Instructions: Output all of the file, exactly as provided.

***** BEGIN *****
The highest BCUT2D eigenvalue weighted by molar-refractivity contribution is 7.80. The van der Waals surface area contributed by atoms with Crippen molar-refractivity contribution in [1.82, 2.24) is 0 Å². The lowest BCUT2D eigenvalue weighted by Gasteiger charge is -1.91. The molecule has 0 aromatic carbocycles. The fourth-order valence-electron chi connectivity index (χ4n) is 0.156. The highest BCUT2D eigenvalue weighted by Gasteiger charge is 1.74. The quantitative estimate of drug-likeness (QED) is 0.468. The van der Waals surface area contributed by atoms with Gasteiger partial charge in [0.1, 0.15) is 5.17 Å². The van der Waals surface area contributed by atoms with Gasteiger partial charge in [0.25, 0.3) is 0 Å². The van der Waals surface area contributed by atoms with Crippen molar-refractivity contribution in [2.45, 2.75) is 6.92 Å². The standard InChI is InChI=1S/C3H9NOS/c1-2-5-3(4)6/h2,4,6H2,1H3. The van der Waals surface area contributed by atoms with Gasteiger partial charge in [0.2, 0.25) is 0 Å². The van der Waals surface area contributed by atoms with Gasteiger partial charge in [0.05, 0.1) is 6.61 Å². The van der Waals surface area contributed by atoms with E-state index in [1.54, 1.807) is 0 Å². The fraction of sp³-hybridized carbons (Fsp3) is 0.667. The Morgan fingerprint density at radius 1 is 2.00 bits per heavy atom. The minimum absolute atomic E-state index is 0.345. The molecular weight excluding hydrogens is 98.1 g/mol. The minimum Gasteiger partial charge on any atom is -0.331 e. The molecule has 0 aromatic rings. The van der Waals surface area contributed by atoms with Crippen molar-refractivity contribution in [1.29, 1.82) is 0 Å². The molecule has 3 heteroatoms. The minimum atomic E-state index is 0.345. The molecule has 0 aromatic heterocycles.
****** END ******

The highest BCUT2D eigenvalue weighted by molar-refractivity contribution is 7.80. The van der Waals surface area contributed by atoms with Crippen molar-refractivity contribution in [1.82, 2.24) is 0 Å². The lowest BCUT2D eigenvalue weighted by Gasteiger charge is -1.91. The molecule has 0 aromatic carbocycles. The fourth-order valence-electron chi connectivity index (χ4n) is 0.156. The highest BCUT2D eigenvalue weighted by Gasteiger charge is 1.74. The quantitative estimate of drug-likeness (QED) is 0.468. The van der Waals surface area contributed by atoms with Gasteiger partial charge in [0.1, 0.15) is 5.17 Å². The van der Waals surface area contributed by atoms with Gasteiger partial charge in [0.25, 0.3) is 0 Å². The van der Waals surface area contributed by atoms with Crippen molar-refractivity contribution in [2.45, 2.75) is 6.92 Å². The standard InChI is InChI=1S/C3H9NOS/c1-2-5-3(4)6/h2,4,6H2,1H3. The van der Waals surface area contributed by atoms with Gasteiger partial charge in [0.2, 0.25) is 0 Å². The van der Waals surface area contributed by atoms with Gasteiger partial charge in [0.05, 0.1) is 6.61 Å². The van der Waals surface area contributed by atoms with E-state index in [1.54, 1.807) is 0 Å². The fraction of sp³-hybridized carbons (Fsp3) is 0.667. The Morgan fingerprint density at radius 1 is 2.00 bits per heavy atom. The minimum absolute atomic E-state index is 0.345. The molecular weight excluding hydrogens is 98.1 g/mol. The minimum Gasteiger partial charge on any atom is -0.331 e. The molecule has 0 aromatic rings. The van der Waals surface area contributed by atoms with Crippen molar-refractivity contribution in [1.29, 1.82) is 0 Å². The molecule has 3 heteroatoms. The minimum atomic E-state index is 0.345. The molecule has 0 aromatic heterocycles.